But, our unique security assistance relationship with Israel extends beyond raw numbers. Unlike other beneficiaries of Foreign Military Financing, which are legally required to spend funds in the United States, Israel is the only country authorized to set aside one-quarter of its FMF funding for off-shore procurements. This exception provides a significant boost for Israel’s domestic defense industry, helps it to develop indigenous production capacity, and is one of many ways we demonstrate our commitment to meeting Israel’s unique security requirements.

A second way we build Israel’s qualitative military edge is through training and joint military exercises, such as last fall’s Juniper Cobra 2009 ballistic missile defense exercise. More than 1,000 U.S. troops participated in Juniper Cobra, which was the largest U.S.-Israeli exercise in history. U.S. and Israeli forces take part in numerous exercises each year to test operational concepts, improve interoperability and focus on urban terrain and counterterrorism operations. These collaborative efforts enhance Israel’s military capabilities and improve our own military’s understanding of and relationship with the Israel Defense Forces.

In addition, many Israeli officers and enlisted personnel attend U.S. military schools, such as the National War College, where they can acquire essential professional skills and build lifelong relationships with their U.S. military and other foreign counterparts.

Third, the United States supports Israel’s defense needs through both our government-to-government Foreign Military Sales program and Direct Commercial Sales, including releasing advanced products restricted to only the closest of allies and partners. In the past few years, we have notified Congress of a number of significant sales aimed at preserving Israel’s qualitative military edge, most notably the F-35 Joint Strike Fighter. The F-35’s advanced capabilities will prove a key contribution to upholding Israel’s QME for many years to come.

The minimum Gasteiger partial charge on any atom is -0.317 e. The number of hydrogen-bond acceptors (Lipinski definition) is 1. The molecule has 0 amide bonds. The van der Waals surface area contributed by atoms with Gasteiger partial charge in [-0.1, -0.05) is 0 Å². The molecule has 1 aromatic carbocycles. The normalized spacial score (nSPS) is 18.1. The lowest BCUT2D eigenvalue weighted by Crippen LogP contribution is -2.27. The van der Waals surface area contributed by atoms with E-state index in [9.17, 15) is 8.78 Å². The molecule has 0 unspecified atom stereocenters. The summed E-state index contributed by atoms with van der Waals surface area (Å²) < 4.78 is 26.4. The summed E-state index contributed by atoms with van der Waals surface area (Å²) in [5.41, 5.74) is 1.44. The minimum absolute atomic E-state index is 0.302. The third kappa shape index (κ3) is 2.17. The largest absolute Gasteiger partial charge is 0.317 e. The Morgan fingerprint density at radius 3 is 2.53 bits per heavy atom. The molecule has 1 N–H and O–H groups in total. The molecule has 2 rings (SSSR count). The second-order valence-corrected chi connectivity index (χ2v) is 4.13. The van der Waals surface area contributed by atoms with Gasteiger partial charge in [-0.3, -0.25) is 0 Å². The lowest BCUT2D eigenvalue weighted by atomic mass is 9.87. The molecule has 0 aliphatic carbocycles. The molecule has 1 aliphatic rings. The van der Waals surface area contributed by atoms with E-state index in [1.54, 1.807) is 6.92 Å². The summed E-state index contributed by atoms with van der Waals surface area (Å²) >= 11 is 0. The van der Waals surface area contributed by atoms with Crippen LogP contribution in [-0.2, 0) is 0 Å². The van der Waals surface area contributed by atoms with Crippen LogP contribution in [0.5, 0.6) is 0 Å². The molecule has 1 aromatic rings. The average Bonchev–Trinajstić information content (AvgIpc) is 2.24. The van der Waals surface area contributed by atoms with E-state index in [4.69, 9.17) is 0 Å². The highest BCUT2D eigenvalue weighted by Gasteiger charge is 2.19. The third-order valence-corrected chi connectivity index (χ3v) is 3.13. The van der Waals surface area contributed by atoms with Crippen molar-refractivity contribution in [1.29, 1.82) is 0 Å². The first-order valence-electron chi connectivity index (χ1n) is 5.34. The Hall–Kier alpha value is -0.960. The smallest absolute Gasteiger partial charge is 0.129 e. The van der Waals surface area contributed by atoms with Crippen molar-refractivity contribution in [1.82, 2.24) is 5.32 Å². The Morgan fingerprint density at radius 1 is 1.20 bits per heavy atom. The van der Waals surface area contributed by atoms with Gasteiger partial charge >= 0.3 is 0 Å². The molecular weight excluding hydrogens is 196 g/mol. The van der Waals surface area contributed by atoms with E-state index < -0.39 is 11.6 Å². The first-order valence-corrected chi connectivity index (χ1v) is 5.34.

Israel further benefits from a war reserve stockpile, which is maintained in Israel by the U.S. European Command and used to boost Israeli defenses in case of a significant military emergency. And, like many of our partners overseas, Israel is also able to access millions of dollars in free or discounted military equipment each year through the Department of Defense’s Excess Defense Articles program.

Fourth, the United States and Israel have long cooperated in research and development of military equipment. Given the threat Israel faces from short- and medium-range missiles, Israeli air and missile defense systems are an area of particular focus, including the Arrow Weapon System, to counter long-range ballistic missile threats, and David’s Sling, to defend against short-range ballistic missiles. For our part, we are working with Israel to upgrade its Patriot Air and Missile Defense System, which was first deployed during the Gulf War, and have installed advanced radar systems to provide Israel with early warning of incoming missiles.

Israeli-origin equipment deployed on Iraqi and Afghan battlefields is protecting American troops every day. This includes armor plating technology for U.S. military vehicles and unique medical solutions, such as the “Israeli bandage”—a specially designed antibiotic-treated dressing that has been used widely by our men and women in Iraq and Afghanistan. It also includes sensors, surveillance equipment, unmanned aerial vehicle technology and detection devices to seek out improvised explosive devices (IEDs). Many such partnerships and investments between our two governments and U.S. and Israeli defense firms have yielded important groundbreaking innovations that ultimately make us all safer.